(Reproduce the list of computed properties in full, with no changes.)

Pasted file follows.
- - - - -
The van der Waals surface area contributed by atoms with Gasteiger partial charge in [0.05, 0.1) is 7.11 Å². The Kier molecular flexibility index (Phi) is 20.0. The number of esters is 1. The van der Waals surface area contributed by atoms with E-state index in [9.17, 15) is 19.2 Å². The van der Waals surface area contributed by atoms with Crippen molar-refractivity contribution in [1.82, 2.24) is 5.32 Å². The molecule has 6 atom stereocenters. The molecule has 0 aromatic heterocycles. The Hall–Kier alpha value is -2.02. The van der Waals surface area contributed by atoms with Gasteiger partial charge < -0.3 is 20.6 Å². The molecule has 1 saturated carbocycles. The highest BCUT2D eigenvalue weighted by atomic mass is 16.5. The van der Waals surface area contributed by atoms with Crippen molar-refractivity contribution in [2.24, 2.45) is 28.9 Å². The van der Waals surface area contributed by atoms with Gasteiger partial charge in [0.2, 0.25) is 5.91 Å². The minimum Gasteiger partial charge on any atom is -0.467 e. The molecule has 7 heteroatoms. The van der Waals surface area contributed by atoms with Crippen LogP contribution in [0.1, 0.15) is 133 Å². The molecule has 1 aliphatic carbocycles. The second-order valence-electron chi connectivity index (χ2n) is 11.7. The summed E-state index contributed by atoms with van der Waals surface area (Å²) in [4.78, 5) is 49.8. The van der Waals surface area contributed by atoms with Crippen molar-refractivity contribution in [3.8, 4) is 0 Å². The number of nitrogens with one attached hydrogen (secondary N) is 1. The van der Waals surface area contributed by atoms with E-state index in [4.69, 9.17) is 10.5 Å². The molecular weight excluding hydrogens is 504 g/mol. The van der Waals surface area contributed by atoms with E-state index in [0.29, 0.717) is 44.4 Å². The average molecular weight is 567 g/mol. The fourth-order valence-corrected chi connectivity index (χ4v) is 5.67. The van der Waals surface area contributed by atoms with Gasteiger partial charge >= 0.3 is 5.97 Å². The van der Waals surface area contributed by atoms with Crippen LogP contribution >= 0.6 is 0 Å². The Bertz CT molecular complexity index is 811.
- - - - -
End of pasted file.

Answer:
The van der Waals surface area contributed by atoms with Gasteiger partial charge in [0.05, 0.1) is 7.11 Å². The Kier molecular flexibility index (Phi) is 20.0. The number of esters is 1. The van der Waals surface area contributed by atoms with E-state index in [9.17, 15) is 19.2 Å². The van der Waals surface area contributed by atoms with Crippen molar-refractivity contribution in [1.82, 2.24) is 5.32 Å². The molecule has 6 atom stereocenters. The molecule has 0 aromatic heterocycles. The Hall–Kier alpha value is -2.02. The van der Waals surface area contributed by atoms with Gasteiger partial charge < -0.3 is 20.6 Å². The molecule has 1 saturated carbocycles. The highest BCUT2D eigenvalue weighted by atomic mass is 16.5. The van der Waals surface area contributed by atoms with Crippen molar-refractivity contribution in [2.24, 2.45) is 28.9 Å². The van der Waals surface area contributed by atoms with Gasteiger partial charge in [0.2, 0.25) is 5.91 Å². The minimum Gasteiger partial charge on any atom is -0.467 e. The molecule has 7 heteroatoms. The van der Waals surface area contributed by atoms with Crippen LogP contribution in [0.1, 0.15) is 133 Å². The molecule has 1 aliphatic carbocycles. The second-order valence-electron chi connectivity index (χ2n) is 11.7. The summed E-state index contributed by atoms with van der Waals surface area (Å²) in [4.78, 5) is 49.8. The van der Waals surface area contributed by atoms with Crippen molar-refractivity contribution in [3.8, 4) is 0 Å². The number of nitrogens with one attached hydrogen (secondary N) is 1. The van der Waals surface area contributed by atoms with E-state index in [4.69, 9.17) is 10.5 Å². The molecular weight excluding hydrogens is 504 g/mol. The van der Waals surface area contributed by atoms with E-state index in [0.29, 0.717) is 44.4 Å². The average molecular weight is 567 g/mol. The fourth-order valence-corrected chi connectivity index (χ4v) is 5.67. The van der Waals surface area contributed by atoms with Gasteiger partial charge >= 0.3 is 5.97 Å². The van der Waals surface area contributed by atoms with Crippen LogP contribution >= 0.6 is 0 Å². The Bertz CT molecular complexity index is 811.